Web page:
Sustainability and Transformation Plans are being produced by 44 partnerships all over England in response to the NHS Five Year Forward View, the 2014 document that set out a vision for the future of the health service. As someone who is sceptical about yet another health and social care "transformation project", I thought it was time to find out what local voluntary sector leaders think about STPs and how they are engaging with them.
Neil Cleeveley, chief executive of Navca, the local infrastructure charity, tells me: "For NHS leaders, STPs are seen as the way to deliver the necessary transformation of services, so it's crucial that local voluntary organisations are involved, helping people to have a say about their own local services. Areas such as Stockton and Northamptonshire show that good engagement with the voluntary sector is possible."
David Pearson, director of adult social care, health and public protection at Nottinghamshire County Council and STP lead for Nottingham and Nottinghamshire, said in his response to feedback on its five-year draft plan: "With a significant funding gap, we need to think carefully about how we organise ourselves to provide the right care in the right place to maximise value for the public money we spend on local services."
Acknowledging that a "funding gap" is driving the need for a fundamental change in services is strikingly honest, but is bound to bring sceptical responses. I therefore sought the views of David Smith, chief executive of Hull and East Yorkshire Mind, who has described previous change projects as "doing little more than creating photo opportunities and jobs for the perennial transformation consultants".
This time I find him taking a more positive approach. "For once we have been able to pretty much set our own agenda," he says. "When I sit around a table with people from across the Humber Coast and Vale STP Mental Health Group, it's obvious how much frustration there is with the status quo and how much energy there is for doing things differently."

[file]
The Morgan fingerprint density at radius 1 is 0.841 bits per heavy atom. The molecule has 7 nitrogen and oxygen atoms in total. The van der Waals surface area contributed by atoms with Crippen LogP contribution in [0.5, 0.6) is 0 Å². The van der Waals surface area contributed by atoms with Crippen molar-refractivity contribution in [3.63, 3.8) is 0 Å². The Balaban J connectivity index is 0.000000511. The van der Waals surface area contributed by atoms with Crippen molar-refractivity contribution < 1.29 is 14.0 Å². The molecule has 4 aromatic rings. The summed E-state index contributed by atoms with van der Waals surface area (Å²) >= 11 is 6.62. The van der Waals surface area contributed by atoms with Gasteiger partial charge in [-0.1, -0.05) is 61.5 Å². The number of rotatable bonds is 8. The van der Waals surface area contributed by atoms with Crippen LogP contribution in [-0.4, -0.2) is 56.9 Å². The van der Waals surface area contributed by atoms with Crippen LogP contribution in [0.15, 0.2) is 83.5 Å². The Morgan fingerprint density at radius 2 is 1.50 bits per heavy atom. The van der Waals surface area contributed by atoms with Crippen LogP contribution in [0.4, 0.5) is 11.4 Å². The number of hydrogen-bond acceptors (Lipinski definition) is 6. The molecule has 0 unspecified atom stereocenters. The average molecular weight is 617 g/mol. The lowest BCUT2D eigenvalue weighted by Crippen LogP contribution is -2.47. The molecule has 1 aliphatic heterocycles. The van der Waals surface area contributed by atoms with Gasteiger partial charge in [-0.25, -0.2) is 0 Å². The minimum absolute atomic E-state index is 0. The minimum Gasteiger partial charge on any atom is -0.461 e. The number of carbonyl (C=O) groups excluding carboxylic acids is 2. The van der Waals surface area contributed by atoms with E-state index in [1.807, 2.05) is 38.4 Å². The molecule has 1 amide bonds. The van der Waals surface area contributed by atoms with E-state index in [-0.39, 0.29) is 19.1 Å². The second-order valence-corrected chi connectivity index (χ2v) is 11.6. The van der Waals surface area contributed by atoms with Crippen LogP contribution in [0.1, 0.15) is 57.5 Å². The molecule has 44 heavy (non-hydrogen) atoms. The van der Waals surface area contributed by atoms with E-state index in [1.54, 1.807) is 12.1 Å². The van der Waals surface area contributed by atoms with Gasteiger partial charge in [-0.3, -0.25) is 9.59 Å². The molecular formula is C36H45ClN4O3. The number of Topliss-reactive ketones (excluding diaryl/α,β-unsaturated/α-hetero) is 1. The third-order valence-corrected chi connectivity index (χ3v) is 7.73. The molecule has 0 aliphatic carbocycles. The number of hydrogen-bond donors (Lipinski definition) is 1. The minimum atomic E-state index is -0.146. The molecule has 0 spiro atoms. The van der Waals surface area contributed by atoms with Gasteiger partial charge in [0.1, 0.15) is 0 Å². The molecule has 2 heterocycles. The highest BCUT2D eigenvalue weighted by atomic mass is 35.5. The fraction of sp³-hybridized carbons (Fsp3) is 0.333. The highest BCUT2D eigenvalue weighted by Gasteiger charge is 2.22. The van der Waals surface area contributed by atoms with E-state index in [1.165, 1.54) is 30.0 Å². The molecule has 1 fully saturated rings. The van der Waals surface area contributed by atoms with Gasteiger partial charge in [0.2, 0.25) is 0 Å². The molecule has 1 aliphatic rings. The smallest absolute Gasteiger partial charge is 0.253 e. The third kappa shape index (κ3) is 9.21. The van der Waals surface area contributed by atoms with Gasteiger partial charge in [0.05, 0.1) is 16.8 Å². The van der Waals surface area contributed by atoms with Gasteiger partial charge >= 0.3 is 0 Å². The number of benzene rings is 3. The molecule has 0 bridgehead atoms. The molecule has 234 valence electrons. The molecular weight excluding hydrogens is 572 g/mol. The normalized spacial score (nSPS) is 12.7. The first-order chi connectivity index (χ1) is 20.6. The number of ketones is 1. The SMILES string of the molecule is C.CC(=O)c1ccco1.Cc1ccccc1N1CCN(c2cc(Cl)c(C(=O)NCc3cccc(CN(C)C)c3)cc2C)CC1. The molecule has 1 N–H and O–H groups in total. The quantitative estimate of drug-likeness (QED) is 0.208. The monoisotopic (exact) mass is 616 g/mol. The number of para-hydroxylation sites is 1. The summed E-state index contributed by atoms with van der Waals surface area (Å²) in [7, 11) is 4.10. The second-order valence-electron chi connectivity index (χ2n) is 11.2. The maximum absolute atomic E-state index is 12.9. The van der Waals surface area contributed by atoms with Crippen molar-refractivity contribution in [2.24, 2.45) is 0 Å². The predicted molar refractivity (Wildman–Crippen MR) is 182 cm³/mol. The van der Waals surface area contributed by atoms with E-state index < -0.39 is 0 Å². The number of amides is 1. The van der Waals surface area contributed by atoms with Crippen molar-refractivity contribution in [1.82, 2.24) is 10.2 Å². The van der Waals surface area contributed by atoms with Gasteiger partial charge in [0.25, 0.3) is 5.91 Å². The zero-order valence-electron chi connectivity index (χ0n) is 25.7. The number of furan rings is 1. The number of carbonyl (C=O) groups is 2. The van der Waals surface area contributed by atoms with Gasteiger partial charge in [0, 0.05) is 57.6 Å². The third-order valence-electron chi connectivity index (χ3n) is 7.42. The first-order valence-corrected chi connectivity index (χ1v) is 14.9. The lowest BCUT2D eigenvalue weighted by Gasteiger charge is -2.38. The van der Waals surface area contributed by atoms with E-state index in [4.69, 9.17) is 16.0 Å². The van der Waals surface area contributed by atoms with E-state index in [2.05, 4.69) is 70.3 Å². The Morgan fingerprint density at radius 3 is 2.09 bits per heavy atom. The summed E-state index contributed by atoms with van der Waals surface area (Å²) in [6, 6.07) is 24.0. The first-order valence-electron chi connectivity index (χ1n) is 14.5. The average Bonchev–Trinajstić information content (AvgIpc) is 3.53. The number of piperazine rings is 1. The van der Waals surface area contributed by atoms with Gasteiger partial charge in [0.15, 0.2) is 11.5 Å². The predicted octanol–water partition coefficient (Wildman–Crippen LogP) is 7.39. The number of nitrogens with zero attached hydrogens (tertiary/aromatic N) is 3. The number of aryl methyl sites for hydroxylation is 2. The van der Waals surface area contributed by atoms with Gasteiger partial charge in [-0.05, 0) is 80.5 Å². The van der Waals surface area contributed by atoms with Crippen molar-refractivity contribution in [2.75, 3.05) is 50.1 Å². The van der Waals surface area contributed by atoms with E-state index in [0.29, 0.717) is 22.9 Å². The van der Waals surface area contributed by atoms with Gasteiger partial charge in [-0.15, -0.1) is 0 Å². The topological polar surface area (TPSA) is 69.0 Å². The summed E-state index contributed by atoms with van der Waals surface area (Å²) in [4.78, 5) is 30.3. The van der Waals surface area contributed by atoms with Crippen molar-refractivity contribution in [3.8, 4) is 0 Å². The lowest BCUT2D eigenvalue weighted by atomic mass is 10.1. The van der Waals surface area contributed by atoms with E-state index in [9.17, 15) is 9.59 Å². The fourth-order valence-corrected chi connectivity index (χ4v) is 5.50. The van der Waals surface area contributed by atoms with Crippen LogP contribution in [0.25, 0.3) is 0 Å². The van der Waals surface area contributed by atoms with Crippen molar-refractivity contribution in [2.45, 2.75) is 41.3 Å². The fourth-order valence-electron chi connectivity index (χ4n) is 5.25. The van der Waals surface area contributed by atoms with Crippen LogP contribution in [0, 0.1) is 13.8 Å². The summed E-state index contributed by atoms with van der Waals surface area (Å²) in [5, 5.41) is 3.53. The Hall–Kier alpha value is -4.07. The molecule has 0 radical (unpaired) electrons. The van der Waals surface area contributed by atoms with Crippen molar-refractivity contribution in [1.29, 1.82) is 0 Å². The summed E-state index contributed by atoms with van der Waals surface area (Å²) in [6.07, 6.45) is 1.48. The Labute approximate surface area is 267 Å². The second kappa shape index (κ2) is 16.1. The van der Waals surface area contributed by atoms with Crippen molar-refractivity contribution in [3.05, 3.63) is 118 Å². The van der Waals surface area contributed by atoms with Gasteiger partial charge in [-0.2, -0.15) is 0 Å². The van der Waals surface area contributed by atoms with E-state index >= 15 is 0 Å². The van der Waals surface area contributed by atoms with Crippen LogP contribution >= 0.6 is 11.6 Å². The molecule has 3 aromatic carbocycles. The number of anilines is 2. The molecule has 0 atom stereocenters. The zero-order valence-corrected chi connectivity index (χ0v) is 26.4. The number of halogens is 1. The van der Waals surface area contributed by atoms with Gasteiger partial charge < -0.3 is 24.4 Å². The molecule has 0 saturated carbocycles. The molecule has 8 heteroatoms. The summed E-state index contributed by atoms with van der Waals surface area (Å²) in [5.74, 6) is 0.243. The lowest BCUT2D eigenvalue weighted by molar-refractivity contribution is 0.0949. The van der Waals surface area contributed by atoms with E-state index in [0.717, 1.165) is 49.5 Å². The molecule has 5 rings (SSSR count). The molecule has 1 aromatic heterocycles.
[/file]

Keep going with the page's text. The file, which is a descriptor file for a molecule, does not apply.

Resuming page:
Smith believes there is an opportunity to escape the limitations of historic agreements and relationships that have been barriers to change.
Smith has at least got at seat at the table that matters in his area. Maria Ward, network officer at Nottingham CVS, says the voluntary sector secured only three places on the STP advisory group in February after holding commissioning events attended by more than 80 voluntary organisations. An opportunity to influence the STP has now been opened up.
In Derbyshire, a completely different approach has been taken by Kim Harper, chief executive of Community Action Derby, and Vita Snowden, chief executive of Creative Carers. In April they published a "shadow STP" called Local Communities: Joined Up Care, which they want to see "merged" with the official draft STP. Snowden says: "We want a fresh approach where people's needs are at the heart of everything, rather than a futile reliance on system changes driven by officials."
The authors describe "common sense" community and self-care solutions, which they claim can lead to savings. It's a challenging read and a clear demonstration that the local voluntary sector can influence the content of STPs where there is a good leadership.
Kevin Curley is a voluntary sector adviser